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Celebrating the production of its one-millionth Land Rover Discovery, a Land Rover team treks a 50-day, 8,000 mile expedition from Birmingham to Beijing. A £1 million (GBP) fundraiser is also held to benefit the International Federation of Red Cross and Red Crescent Societies, a Global Humanitarian Partner of Land Rover.
Just last week, Land Rover reported on its visit to Chernobyl. This week, the convoy makes a stop at an old Soviet submarine base. Serving as a reminder of Soviet’s Cold War past, the former Black Sea submarine base was one of the Soviet Union’s most protected top-secret nuclear bases during the era.
Carved out from the base of a mountain in the port town of Balaklava on Ukraine’s Crimean coast, the 15,300 sq. ft. facility took 9 years to build. At its peak, the base served as the operation home of the fearsome Soviet Black Sea Fleet, which was signed off by Joseph Stalin in 1953. To protect its assets, the entrance to the mountain base is camouflaged from any spy plane. If targeted, the base is reinforced to sustain a direct nuclear impact, sheltering a max capacity of 3,000 people, providing each with supplies to last for a month.
Now, team Land Rover has been invited to drive through its hidden tunnels and visit its history. Check out team Land Rover’s video of their visit below.
The quintessential go-anywhere, do-anything, vehicle, Land Rover is celebrating the production of its one-millionth Land Rover Discovery. In light of the landmark achievement, Land Rover is holding a 50-day expedition and £1 million (GBP) fundraiser to benefit the International Federation of Red Cross and Red Crescent Societies, a Global Humanitarian Partner of Land Rover.
Displaying the versatility and capability of Land Rover vehicles, a team set out on a 50 day, 8,000 mile, intercontinental journey from Solihull, Birmingham to Beijing China. In total, the route of the Discovery expedition will hit the following countries: UK, France, Switzerland, Italy, Hungary, Ukraine, Russia, Kazakhstan, Turkmenistan, Uzbekistan, and Kyrgyzstan before ending in China.
Well on their way, a recent update from the Land Rover team documents their journey through Chernobyl, Ukraine, a city that truly tests just how go-anywhere, do-anything, a Land Rover vehicle really is. Ever since the Chernobyl Nuclear Power Plant suffered a nuclear fallout back in April 1986, the region has since been deserted. Until now, nobody in private vehicles were ever allowed to breach the 30 kilometer exclusion zone surrounding the epicenter of the accident.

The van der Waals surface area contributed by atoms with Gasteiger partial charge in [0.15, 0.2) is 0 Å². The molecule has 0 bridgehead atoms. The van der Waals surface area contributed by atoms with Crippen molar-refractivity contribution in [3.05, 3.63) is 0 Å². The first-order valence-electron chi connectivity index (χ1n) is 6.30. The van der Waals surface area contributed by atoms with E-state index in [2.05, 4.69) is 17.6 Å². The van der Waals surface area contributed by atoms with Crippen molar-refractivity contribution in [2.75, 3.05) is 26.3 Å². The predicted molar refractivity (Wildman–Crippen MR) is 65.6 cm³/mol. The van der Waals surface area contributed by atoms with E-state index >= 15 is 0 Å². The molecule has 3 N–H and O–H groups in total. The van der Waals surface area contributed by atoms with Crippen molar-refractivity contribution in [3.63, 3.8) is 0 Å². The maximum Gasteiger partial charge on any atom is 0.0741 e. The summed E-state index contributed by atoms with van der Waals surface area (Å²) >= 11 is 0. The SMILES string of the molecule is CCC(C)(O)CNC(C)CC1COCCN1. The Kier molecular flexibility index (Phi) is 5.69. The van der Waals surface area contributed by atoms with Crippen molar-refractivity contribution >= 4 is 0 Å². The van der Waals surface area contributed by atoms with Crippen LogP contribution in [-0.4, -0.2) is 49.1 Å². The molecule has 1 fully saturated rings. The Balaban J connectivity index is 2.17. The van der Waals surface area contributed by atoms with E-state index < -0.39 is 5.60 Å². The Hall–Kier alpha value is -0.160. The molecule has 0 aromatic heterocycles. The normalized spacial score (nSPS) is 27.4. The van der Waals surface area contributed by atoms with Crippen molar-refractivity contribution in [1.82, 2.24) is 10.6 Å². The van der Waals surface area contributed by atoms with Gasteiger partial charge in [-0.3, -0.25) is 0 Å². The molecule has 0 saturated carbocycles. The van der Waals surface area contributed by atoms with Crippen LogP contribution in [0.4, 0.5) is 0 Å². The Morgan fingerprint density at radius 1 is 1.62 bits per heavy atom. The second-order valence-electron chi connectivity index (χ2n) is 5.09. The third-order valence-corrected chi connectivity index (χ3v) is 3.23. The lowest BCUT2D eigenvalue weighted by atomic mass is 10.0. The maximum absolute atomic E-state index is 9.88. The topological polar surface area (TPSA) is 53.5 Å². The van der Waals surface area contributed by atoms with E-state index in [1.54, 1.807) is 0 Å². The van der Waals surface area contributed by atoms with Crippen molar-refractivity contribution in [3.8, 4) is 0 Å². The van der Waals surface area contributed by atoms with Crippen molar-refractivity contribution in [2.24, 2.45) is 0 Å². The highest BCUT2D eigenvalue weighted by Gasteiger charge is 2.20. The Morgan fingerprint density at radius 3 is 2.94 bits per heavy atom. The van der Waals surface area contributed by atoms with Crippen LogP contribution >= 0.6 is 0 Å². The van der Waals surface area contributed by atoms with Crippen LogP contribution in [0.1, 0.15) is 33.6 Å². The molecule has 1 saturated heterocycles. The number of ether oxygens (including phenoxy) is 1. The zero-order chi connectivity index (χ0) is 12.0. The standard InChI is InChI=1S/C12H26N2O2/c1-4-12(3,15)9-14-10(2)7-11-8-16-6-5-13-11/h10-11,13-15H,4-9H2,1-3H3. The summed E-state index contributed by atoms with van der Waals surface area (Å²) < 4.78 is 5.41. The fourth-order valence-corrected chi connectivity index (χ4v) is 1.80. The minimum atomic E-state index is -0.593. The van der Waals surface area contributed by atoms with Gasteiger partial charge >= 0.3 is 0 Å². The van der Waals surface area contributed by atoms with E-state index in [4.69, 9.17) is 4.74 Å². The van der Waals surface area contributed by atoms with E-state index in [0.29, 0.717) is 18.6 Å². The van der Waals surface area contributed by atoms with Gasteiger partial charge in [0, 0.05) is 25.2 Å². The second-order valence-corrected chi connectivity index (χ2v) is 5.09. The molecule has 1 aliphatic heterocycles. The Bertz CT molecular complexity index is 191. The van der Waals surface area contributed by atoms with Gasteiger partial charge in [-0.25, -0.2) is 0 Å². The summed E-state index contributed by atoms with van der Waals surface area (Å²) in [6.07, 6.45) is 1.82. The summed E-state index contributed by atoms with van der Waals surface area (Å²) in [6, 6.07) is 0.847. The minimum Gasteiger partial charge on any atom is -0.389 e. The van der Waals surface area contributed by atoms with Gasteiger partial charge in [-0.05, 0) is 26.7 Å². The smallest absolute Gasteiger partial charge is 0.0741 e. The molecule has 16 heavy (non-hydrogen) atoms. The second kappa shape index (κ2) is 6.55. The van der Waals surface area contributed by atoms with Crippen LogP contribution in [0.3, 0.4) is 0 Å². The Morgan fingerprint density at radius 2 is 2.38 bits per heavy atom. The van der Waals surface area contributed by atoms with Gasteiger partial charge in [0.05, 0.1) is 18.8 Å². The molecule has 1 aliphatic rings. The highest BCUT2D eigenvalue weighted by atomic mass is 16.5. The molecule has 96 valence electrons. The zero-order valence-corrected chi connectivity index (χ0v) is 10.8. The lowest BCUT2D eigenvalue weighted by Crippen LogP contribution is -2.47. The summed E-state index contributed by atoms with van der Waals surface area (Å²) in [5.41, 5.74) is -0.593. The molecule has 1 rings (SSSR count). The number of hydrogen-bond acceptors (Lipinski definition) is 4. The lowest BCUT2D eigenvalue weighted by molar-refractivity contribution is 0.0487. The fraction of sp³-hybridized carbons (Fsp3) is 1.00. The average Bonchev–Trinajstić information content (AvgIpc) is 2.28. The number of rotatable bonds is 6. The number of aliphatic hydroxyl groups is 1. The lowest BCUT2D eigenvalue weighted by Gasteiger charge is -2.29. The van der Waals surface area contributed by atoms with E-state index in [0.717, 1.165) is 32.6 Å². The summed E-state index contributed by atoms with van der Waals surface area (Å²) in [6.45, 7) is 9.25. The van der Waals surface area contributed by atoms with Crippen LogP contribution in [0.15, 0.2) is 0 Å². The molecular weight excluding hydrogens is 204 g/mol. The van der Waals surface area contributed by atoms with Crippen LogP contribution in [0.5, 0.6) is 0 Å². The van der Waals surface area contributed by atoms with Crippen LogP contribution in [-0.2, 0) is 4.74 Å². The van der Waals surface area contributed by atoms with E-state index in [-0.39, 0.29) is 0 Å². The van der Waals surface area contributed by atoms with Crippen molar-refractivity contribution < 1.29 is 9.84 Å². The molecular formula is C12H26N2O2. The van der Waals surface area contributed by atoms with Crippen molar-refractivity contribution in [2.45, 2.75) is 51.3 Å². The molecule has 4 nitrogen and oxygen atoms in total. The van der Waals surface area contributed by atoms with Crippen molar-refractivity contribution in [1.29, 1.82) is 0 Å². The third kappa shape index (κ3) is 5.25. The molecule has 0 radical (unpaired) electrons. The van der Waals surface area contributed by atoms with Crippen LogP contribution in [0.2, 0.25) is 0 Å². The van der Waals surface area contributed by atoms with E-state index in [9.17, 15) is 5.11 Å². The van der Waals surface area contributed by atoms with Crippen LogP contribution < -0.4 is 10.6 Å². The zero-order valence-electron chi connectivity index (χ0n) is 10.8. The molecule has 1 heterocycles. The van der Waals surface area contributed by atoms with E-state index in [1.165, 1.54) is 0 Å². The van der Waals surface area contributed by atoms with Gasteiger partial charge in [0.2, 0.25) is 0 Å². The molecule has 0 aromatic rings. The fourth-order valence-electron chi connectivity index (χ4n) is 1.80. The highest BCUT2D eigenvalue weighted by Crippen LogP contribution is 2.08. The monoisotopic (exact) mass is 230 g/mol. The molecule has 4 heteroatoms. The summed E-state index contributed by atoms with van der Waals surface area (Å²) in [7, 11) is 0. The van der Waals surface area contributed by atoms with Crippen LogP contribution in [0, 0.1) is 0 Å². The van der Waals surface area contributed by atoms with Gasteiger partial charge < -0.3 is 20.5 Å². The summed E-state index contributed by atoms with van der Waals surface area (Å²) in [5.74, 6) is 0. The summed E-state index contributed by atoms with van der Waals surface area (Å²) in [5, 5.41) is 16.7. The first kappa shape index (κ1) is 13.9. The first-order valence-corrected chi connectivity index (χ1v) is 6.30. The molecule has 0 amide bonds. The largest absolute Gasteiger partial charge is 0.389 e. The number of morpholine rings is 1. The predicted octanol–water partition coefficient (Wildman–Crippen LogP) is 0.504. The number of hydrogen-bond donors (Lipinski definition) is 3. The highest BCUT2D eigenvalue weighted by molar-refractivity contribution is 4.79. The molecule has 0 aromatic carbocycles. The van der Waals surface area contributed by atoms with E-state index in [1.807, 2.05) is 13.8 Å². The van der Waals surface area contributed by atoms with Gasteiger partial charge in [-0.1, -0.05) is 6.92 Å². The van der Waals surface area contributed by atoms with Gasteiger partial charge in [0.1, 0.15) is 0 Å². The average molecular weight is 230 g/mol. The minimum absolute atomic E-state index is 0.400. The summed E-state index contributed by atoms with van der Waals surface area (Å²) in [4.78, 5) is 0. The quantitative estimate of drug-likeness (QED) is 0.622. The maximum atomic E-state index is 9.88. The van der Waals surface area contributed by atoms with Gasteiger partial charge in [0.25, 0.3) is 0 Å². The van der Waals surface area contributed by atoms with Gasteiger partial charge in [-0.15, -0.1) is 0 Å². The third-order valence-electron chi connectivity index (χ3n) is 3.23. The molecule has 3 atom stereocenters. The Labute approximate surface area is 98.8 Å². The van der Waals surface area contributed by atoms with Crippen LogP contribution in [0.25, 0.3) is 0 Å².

Valeriy Zabayaka was a former plant worker and one of the thousands of ‘liquidators’ tasked with clearing the radioactive disaster zone. Now the guide for the Discovery team, Zabayaka explained that before the tragedy, living standards at the Pripyat City of Chernobyl were significantly better than that of the average Soviet city. Facilities and amenities were abundant as shops were well stocked with western goods. Wages were over double the national average. Unfortunately, the loss of reactor 4 changed everything and now Chernobyl is nothing more than an empty shell of its former self.
The Discovery team’s final stop was next to the reactor itself, now under a cover of concrete, steel, lead, and metal sheeting. According to Zabayaka, the city has already been waiting for more than a decade for plans of a better, more permanent, sarcophagus to contain the plant and its tragic history. Unfortunately, legislation has only been extending its deadline.
GALLERY: Land Rover Discovery — Birmingham To Beijing
What happens when you combine two super cool things together? You get something like the Cadillac CTS-V choppers.
Created by the father-son team of Paul Teutel Sr. and Paul Teutel Jr., the Cadillac CTS-C chopper takes design elements from the Cadillac CTS-V car and low-lying bikes. The duo, who you may know from Discovery’s TV series American Chopper, wanted to bring the concept of the luxury sports coupe to the motorcycle, and as far as we can tell, they’ve succeeded.
Each member of the Teutel team brought a different vision for their bike. For Paul Jr.’s Cadillac CTS-C chopper, he put more emphasis on staying true to the style of the Cadillac CTS-V coupe car, while Paul Sr. focus was the V-twin engine on his motorcycle. On Paul Jr.’s bike, the use the black tail lights and the shape of back portion really stands out, and on Paul Sr.’s version, it takes on its own distinct styling. The common points on both bikes are the use of chrome trimmings and the black bodies.
Both bikes are set to be auctioned of for the Curing Duchenne charity ball. As for the popularity of the choppers, Paul Jr. is taking the lead, so this may mean it gets the higher price at auction. Bidding on the two bikes will continue until July 31, 2011 at 5:59 PM EST. You can pick your favorite on Discovery’s website.